The last event covered by Livy is the death of Drusus in 9 BC. About 25% of the work survives, the History of Rome originally comprised 142 books, thirty-five of which — Books 1–10 with the Preface and Books 21–45 — still exist in reasonably complete form. Damage to a manuscript of the 5th century resulted in gaps in Books 41 and 43–45, that is. Livy was abridged, in antiquity, to an epitome, which survives for Book 1, but was itself abridged in the century into the so-called Periochae. The Periochae survive for the work, except for books 136 and 137. In Oxyrhynchus, a summary of books 37–40 and 48–55 was found on a roll of papyrus that is now in the British Museum classified as P. Oxy. IV0668. There is another fragment, named P. Oxy. XI1379, which represents a passage from the first book, however the Oxyrhynchus Epitome is damaged and incomplete. The entire work covers the periods, Books 1–5 – The legendary founding of Rome, the period of the kings. Books 6–10 – Wars with the Aequi, Volsci, Etruscans, Books 11–20 – The period from 292 to 218 BC, including the First Punic War. Books 21–30 – The Second Punic War, from 218 to 202 BC, Books 31–45 – The Macedonian and other eastern wars from 201 to 167 BC. Books 46 to 142 are all lost, Books 46–70 – The period from 167 to the outbreak of the Social War in 91 BC, Books 71–90 – The civil wars between Marius and Sulla, to the death of Sulla in 78 BC. Books 91–108 – From 78 BC through the end of the Gallic War, Books 109–116 – From the Civil War to the death of Caesar. Books 117-133 – The wars of the triumvirs down to the death of Antonius, Books 134-142 – The rule of Augustus down to the death of Drusus. The first book has one of the most significant sources of the various accounts of the traditional legend of Romulus and Remus. His version of the legend is told in chapters 3-7 of the first book, Livy states that the twins were born to a vestal named Rea Silvia. Proca, her grandfather had willed the throne to his son Numitor but he was deposed by her uncle. She was forced to take the Vestal oath to prevent her from producing a rival to his rule and she became pregnant after taking her vows and claimed that she had been raped by Mars, the roman god of war. Livy speculates that the claim may have made to conceal an earthly affair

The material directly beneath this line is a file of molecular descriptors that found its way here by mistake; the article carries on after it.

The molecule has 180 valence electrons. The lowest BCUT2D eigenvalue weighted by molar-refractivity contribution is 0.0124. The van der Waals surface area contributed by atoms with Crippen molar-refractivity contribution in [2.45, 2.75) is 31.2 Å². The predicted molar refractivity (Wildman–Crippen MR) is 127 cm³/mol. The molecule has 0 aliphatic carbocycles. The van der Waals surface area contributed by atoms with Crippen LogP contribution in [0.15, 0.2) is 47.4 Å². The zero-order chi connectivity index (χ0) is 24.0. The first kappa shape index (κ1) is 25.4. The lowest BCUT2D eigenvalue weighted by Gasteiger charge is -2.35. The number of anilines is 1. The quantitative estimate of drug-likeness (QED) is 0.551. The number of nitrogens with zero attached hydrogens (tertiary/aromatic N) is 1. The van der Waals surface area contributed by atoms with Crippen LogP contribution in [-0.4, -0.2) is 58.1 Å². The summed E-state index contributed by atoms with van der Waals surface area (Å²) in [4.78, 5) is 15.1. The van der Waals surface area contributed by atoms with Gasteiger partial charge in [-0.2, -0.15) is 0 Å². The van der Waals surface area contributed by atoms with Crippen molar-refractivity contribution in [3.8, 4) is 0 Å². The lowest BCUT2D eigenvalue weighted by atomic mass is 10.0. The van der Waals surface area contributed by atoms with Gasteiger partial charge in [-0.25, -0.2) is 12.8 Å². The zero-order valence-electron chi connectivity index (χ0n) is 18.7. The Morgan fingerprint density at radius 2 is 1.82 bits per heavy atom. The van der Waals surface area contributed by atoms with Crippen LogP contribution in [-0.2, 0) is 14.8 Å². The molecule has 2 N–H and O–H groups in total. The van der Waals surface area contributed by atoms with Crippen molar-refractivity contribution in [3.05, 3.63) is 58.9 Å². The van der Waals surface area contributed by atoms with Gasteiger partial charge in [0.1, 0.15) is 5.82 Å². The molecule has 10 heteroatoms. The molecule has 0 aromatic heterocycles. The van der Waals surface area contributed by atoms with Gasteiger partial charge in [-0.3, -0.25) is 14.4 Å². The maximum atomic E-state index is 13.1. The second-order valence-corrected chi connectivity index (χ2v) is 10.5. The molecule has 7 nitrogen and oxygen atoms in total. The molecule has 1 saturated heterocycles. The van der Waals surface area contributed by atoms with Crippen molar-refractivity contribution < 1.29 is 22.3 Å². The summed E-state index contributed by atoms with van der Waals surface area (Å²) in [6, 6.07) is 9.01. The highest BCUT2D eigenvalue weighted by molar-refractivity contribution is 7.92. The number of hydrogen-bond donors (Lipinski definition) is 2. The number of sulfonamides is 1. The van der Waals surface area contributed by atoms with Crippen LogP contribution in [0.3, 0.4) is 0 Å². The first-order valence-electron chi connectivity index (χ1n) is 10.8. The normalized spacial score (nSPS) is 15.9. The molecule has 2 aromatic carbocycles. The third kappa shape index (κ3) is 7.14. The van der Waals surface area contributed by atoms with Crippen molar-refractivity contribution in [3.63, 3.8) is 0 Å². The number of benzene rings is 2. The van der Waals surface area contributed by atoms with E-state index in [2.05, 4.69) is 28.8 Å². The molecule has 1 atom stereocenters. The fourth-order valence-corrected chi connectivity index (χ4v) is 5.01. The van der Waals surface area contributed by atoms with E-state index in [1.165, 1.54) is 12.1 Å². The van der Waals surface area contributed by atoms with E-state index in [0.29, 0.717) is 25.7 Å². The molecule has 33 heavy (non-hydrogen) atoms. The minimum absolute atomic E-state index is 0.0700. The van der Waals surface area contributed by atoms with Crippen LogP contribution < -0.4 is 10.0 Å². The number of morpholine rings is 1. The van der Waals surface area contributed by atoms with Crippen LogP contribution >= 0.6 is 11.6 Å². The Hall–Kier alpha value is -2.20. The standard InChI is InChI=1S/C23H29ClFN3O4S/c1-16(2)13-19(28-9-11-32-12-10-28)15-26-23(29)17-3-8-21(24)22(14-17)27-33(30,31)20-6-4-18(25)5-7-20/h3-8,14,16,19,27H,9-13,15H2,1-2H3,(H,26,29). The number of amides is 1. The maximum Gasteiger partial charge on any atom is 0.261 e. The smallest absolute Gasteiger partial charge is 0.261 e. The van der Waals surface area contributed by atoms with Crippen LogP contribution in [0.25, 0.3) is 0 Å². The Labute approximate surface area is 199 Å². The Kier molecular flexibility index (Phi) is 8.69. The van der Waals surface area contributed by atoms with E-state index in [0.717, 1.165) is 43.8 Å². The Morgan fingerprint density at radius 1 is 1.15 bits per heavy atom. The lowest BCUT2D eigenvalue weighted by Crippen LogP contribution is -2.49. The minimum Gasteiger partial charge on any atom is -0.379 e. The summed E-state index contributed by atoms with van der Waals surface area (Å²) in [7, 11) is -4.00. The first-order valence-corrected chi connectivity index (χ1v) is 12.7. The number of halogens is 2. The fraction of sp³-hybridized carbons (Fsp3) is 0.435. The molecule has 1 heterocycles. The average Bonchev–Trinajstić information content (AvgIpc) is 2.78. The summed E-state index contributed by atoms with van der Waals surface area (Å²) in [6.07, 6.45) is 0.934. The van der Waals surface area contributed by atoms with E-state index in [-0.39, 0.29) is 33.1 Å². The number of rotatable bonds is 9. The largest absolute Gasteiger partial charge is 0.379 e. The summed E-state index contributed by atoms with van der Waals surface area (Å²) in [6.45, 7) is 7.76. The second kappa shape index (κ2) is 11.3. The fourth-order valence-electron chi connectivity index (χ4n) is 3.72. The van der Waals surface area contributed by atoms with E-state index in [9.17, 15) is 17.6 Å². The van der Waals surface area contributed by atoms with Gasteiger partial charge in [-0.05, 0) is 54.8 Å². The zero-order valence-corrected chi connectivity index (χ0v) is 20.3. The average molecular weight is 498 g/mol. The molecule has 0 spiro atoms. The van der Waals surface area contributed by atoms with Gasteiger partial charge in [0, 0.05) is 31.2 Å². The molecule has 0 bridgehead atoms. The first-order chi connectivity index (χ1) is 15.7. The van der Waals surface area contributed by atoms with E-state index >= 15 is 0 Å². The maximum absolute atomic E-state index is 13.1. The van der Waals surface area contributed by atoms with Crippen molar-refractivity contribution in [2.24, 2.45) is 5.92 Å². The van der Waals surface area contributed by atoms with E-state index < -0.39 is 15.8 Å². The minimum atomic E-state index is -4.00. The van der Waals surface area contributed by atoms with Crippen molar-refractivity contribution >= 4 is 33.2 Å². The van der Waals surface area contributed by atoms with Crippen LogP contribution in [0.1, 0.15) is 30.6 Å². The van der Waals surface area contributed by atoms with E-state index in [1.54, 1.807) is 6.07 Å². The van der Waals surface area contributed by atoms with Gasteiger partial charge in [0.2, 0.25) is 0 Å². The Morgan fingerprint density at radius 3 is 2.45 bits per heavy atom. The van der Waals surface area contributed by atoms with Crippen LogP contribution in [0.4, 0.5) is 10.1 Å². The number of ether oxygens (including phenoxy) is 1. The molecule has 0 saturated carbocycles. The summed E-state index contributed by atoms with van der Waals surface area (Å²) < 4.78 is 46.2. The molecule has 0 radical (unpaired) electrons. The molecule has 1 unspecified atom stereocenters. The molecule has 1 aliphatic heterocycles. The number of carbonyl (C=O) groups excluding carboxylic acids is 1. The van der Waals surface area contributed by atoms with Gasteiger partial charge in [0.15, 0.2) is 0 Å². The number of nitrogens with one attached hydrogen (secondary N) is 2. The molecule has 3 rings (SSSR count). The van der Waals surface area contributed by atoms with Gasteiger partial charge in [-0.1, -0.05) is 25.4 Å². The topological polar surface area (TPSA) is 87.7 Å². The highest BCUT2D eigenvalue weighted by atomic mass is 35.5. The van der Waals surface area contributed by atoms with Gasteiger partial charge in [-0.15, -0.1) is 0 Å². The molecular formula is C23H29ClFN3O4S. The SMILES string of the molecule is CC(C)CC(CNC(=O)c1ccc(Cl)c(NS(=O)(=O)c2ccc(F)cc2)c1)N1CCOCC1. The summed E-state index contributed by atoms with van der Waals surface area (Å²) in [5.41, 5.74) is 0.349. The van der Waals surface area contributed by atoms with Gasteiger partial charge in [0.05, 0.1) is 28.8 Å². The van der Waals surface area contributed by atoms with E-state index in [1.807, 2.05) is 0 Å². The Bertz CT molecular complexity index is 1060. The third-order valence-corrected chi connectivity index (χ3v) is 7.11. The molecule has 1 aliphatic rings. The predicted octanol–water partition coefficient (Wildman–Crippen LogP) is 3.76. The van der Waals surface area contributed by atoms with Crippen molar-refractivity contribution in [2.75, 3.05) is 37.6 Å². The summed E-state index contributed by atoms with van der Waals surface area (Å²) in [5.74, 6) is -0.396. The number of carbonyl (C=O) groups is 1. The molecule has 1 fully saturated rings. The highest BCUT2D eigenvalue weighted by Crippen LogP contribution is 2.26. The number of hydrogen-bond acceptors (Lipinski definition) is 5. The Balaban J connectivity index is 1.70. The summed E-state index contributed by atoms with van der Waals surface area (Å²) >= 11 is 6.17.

Stories from Livy I.4, on an altar panel from Ostia. Father Tiber looks on at the lower right while the national lupa (wolf) nourishes Romulus and Remus, founders of Rome. The herders are about to find them. One of their goats can be seen. Small animals denote the wildness of the place. The national aquila (eagle) is portrayed.
Fragment of P. Oxy. 668, with Epitome of Livy XLVII–XLVIII.